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The Outsider - Foxhead + Tigers and Bears - Double Review



The Outsider 1.08 "Foxhead" - Review:

One of the biggest problems that I have had with the otherwise excellent HBO series The Outsider so far is its pacing, the episode structure has been overwrought and has often led to the individual episodes themselves feeling incredibly slow from start to finish – which in itself is no bad thing but after such a high-paced tension-packed opening two episodes you begin to feel whether the show has run out of steam, especially given that the book that it borrows its source material from isn’t the thickest Stephen King book to begin with – we’re not talking 11.22.63 or IT doorstop-size material here and the fact that we might be facing multiple seasons of The Outsider only leans more into the question: how much story is there left in the show?

At this point the characters have all slowly come around to Holly’s way of thinking that El Cuco is real – for various reasons, Andy believes in Holly for example if not El Cuco itself, and the group have worked out that Claude Bolton is the next victim of the supernatural threat that feeds off people’s despair and hatred. So in order to combat this investigation – Claude – the real Claude – is quarantined in a police jail cell against his wishes and not told why he’s put behind bars – it isn’t his first rodeo and he knows exactly what he’s in for, quick to befriend the officers who are holding him. Eventually the gang arrives and springs Claude for their own reasons – they decide to hold him where they can all watch him 24/7. Their reasoning is that if enough witnesses keep an eye on Claude, they can have proof for when the doppelgänger springs its next course of action. Much of this episode saw Claude and his brother reconnecting in Tennessee as the storyline took a dovetail into a different state, bringing Holly, Ralph, Yunis and Andy under one roof in the hope of thwarting the next kill that El Cuco makes.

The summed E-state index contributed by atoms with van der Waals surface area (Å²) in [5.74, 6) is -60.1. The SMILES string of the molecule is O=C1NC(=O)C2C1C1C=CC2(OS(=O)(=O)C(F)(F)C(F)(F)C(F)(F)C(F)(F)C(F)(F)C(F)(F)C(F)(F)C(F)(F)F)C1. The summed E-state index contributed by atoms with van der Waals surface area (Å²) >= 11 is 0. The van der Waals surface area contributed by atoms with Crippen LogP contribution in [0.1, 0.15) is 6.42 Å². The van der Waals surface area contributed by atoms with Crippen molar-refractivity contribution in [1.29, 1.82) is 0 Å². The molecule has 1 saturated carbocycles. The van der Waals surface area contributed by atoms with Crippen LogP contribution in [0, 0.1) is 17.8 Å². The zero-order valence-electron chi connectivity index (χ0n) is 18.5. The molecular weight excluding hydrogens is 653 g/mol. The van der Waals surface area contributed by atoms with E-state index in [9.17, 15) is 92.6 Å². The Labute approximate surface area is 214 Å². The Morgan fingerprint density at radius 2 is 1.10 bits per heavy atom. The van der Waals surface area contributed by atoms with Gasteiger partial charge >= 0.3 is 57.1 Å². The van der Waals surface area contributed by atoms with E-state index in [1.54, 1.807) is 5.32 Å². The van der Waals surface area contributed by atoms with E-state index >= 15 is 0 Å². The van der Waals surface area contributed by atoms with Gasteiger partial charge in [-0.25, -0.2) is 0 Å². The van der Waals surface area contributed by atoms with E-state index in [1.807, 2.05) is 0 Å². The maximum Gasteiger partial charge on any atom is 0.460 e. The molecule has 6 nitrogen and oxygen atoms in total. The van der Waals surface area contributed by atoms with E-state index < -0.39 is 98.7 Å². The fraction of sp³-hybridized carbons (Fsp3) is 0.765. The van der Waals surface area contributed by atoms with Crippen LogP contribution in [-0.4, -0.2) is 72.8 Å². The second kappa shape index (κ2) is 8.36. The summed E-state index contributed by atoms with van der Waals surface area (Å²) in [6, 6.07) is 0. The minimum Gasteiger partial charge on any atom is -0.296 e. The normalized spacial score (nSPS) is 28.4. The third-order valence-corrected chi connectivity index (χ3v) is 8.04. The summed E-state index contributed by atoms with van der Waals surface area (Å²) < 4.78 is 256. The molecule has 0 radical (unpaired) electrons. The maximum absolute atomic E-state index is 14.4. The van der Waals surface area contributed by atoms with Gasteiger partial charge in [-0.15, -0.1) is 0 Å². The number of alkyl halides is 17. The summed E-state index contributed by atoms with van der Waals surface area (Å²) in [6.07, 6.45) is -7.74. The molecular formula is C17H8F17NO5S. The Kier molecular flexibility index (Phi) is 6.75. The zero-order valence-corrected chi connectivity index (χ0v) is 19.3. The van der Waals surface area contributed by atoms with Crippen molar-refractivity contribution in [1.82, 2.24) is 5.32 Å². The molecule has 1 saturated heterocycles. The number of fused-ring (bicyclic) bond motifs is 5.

Much of this episode felt like downtime – there’s a scene in one of my favourite films, Howard Hawks’ classic western Rio Bravo, where the characters are simply sitting in a jail cell singing along protecting an inmate waiting for the attack to happen and although there was no singing involved in The Outsider (it’s too dark for that), it had the very similar vibe. But the show gave the characters what they wanted: actual proof that the El Cuco could be in two places at once, and although Ralph is still reluctant to believe in the supernatural he is slowly starting to come around. Robbing the suspense and mystery behind El Cuco has led into a cat and mouse game that’s not nearly as thrilling as not knowing what happens – we’ve found out what the monster is, it’s just a question of catching it – it’s kind of like a horror movie where the first half is usually scarier than the second as you aren’t used to the rules of the world and anything can happen.

If anything The Outsider has fallen into the trap of revealing too much too quickly, this is a double review but as of writing the review for the eighth episode there is still two left to go, and I don’t see any reason why this couldn’t have been reduced to a smaller episode count, for example, six or seven episodes would have fit this show perfectly and it’s not without precedent for HBO either – Years and Years, Gentlemen Jack and His Dark Materials, albeit BBC co-productions, have all made the most out of a shorter episode count. If The Outsider does return for a second season – and I hope it stays as a one-and-done, a shorter episode count would be preferable.

The Outsider 1.09 “Tigers and Bears” – Review:

And just like that, after a fairly underwhelming episode, The Outsider ups its game for a penultimate episode with tragic consequences that set the game for what is no doubt due to be a blockbuster finale, setting up the mythology of El Cuco even further and exploring its location and where it is located. The build-up after build-up sets up a cliffhanger that will no doubt have to be paid off to make the ten episode commitment for The Outsider worth it, and undoubtedly the tense final scenes were the high point of an episode which still maintained its otherwise slow points – those chilling gunfire shots in the background really laid a mark. I knew it had been too long without the characters being placed in mortal danger and The Outsider more than delivered on its promise of being the bleakest show on television.